“We’re continuing to try to explore his ability to play third base,” manager Rick Renteria said. “He can obviously play first. We’ve started using him in left field. He’s a young man that has a bat to carry. Can hit the ball out of the ballpark. Gives you good at-bats. There’s something to him about his personality and the way he carries himself, which is infectious, which we like.”

Delmonico praised the family-feel that has been prominent in the White Sox clubhouse this spring. He had some jitters coming into his first big league camp but hasn’t allowed them to hinder anything.

He likes how Renteria and his staff have brought a young group of players together. And best of all, he’s happy to be in the right place to enjoy the experience.

“It definitely gives you confidence what you do here,” Delmonico said. “You’ve got to keep moving forward. The biggest thing for big league camp for me is learning as much as I can from everybody. And learning from myself, I’ve been able to handle things and try to pick up as much as I can.”

Rule 5 pick Dylan Covey takes advantage of showcase as White Sox down Indians

Rule 5 pick Dylan Covey takes advantage of showcase as White Sox down Indians

GOODYEAR, Ariz. — If Carlos Rodon starts on the disabled list as expected, the White Sox won't turn to any of their vaunted top prospects in the interim.

The news on Rodon has been encouraging so far as no structural damage has been discovered. Still, the White Sox won't clear Rodon until after he receives a second opinion on Monday. While the length of Rodon's absence won't be determined for several days, the White Sox are certain of one route they won't take — they don't want to disrupt the development of their young starting pitchers. Were a DL trip for Rodon necessary, the White Sox would likely select either Saturday's starter, Dylan Covey, or minor leaguer David Holmberg over their top prospects. Covey made a strong impression on Saturday afternoon with 3 2/3 scoreless innings pitched and the White Sox rallied for a 10-7 victory over the Cleveland Indians at Goodyear Ballpark.

"When you have an opportunity to stabilize action or movement for players it serves them better," White Sox manager Rick Renteria said. "They get a little more comfortable where they're at. They get comfortable with the staffs they're working with and the information they're gathering, being in a routine. It is a little disruptive going from team to team to team. It happens, but it's not the most conducive (to learning)."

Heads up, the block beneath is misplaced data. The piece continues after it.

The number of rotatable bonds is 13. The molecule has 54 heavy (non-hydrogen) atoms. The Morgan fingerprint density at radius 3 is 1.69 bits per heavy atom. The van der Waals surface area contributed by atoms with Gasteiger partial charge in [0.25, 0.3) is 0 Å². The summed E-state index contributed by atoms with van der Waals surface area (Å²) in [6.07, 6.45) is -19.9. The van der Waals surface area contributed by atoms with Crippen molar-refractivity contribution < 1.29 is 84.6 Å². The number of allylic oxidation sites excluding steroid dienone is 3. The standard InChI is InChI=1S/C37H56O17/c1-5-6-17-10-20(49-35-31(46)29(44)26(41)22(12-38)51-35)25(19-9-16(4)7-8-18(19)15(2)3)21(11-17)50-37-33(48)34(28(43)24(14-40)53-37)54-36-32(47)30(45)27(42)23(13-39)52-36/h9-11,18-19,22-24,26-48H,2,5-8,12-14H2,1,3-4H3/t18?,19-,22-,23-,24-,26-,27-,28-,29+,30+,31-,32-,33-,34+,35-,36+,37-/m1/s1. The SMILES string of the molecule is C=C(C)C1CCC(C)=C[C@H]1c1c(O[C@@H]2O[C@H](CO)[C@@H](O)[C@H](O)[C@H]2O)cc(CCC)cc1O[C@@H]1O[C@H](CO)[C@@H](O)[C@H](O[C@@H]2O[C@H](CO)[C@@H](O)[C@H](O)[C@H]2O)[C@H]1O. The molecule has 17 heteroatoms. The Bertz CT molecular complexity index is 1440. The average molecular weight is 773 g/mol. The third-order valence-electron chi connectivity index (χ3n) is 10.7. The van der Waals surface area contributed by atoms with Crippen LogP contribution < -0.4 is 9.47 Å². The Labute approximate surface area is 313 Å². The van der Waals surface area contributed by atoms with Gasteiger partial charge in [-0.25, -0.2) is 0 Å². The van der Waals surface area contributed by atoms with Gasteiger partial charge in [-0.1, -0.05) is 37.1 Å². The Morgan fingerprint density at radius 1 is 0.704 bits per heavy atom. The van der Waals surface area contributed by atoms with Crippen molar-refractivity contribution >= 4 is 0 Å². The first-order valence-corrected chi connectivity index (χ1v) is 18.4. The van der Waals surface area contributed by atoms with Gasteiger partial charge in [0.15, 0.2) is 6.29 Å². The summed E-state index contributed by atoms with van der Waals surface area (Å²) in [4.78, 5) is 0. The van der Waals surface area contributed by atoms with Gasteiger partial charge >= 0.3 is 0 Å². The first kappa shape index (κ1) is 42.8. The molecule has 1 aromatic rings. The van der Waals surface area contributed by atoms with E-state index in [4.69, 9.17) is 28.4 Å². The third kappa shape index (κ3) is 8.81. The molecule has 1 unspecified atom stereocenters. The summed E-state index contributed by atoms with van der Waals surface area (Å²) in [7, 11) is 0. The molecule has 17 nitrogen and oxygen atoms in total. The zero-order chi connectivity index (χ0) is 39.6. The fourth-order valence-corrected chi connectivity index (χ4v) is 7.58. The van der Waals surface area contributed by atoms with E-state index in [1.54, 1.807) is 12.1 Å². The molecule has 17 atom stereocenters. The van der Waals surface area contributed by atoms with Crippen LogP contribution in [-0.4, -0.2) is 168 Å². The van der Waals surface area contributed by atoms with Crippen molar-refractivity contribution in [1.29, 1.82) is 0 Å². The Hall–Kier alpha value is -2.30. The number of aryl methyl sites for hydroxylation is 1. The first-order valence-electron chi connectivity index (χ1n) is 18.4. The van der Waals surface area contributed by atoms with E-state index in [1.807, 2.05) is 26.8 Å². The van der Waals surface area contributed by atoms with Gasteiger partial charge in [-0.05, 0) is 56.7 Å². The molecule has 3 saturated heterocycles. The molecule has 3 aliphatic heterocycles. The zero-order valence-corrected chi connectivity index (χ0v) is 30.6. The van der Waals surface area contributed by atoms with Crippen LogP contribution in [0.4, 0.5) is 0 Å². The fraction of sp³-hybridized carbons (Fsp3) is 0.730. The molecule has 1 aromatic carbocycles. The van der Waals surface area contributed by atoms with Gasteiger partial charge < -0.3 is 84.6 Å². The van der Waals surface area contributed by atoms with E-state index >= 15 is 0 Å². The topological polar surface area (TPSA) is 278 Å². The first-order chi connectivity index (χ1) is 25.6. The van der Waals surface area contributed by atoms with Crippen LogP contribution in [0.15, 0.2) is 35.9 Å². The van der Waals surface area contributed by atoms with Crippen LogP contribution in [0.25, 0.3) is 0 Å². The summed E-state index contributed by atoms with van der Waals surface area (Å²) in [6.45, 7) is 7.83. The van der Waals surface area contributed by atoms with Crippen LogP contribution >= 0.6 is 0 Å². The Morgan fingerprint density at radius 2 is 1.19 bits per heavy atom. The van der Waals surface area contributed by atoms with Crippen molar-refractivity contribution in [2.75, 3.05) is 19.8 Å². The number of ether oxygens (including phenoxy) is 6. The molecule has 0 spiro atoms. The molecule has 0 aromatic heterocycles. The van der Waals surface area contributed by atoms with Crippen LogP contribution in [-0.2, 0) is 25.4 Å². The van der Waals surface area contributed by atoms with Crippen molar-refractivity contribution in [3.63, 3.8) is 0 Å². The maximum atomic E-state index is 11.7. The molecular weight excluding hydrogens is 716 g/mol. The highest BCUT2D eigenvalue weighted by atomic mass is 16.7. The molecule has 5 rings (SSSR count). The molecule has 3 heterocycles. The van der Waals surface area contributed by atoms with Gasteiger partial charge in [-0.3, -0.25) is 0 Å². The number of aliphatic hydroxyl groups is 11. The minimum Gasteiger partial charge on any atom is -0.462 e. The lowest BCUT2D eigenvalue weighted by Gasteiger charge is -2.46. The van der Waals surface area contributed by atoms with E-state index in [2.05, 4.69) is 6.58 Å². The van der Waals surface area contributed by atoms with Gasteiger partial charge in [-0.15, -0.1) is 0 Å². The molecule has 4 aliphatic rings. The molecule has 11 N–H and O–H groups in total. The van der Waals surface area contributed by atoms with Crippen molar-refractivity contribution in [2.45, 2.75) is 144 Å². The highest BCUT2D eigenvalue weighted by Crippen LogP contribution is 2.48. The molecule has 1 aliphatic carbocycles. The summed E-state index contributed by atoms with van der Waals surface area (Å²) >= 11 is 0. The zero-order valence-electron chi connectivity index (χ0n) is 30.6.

The White Sox are all about development this season. Therefore, they have no plans to call upon Lucas Giolito, Reynaldo Lopez, Carson Fulmer or Michael Kopech unless they're A) ready and B) throwing every fifth day in Chicago. Renteria's comments Saturday reiterated Rick Hahn's earlier message, saying the club doesn't want to disrupt the development path.

That puts Covey, a Rule 5 draft pick in December, with a decent opportunity to make the club out of camp. Covey commanded the strike zone on Saturday only hours after Renteria said he hoped to see the young right-hander replicate an Arizona Fall League performance that initially warmed the White Sox up to him.

Aside from a two-out walk in his final inning, Covey was sharp the whole way. He allowed three hits and struck out three.

"My last couple of outings I was definitely feeling the stress," Covey said. "I was kind of pitching a little passive, pitching to not make a mistake instead of just going right after guys. So today and yesterday I just thought I'm just going to throw every pitch with conviction and see what happens. I got a lot of weak contact today and some swings and misses, so I felt good."

Covey threw 44 pitches, 27 for strikes. He potentially could stay in Arizona on Thursday and make an additional minor league start to build arm strength, which would get him to roughly 60 pitches before the regular seasons started.

The White Sox don't officially need a fifth starter until April 9 and they're off the following day. That break could allow the White Sox to start Covey as part of a bullpen day. Covey said he recently changed his mindset after lackluster results in relief this spring. The right-hander has a 6.94 ERA this spring in 11 2/3 innings.

"Obviously my last two outings out of the pen I wasn't getting crushed, but I just wasn't commanding the ball or commanding the count as much as I would like to be," Covey said. "The mistakes get hit a little harder when you're falling behind in the count. Today I wanted to have the mindset of attacking hitters, throwing everything down in the zone and going right after them, and it worked out."

The White Sox blasted six home runs in the contest, including a majestic, go-ahead grand slam by first baseman Danny Hayes in the top of the ninth inning. Hayes is hitting .351/.400/.595 with two homers and is tied for the team lead with 13 RBIs this spring. Jose Abreu, Nick Delmonico, Cody Asche, Everth Cabrera and Jacob May also homered for the White Sox.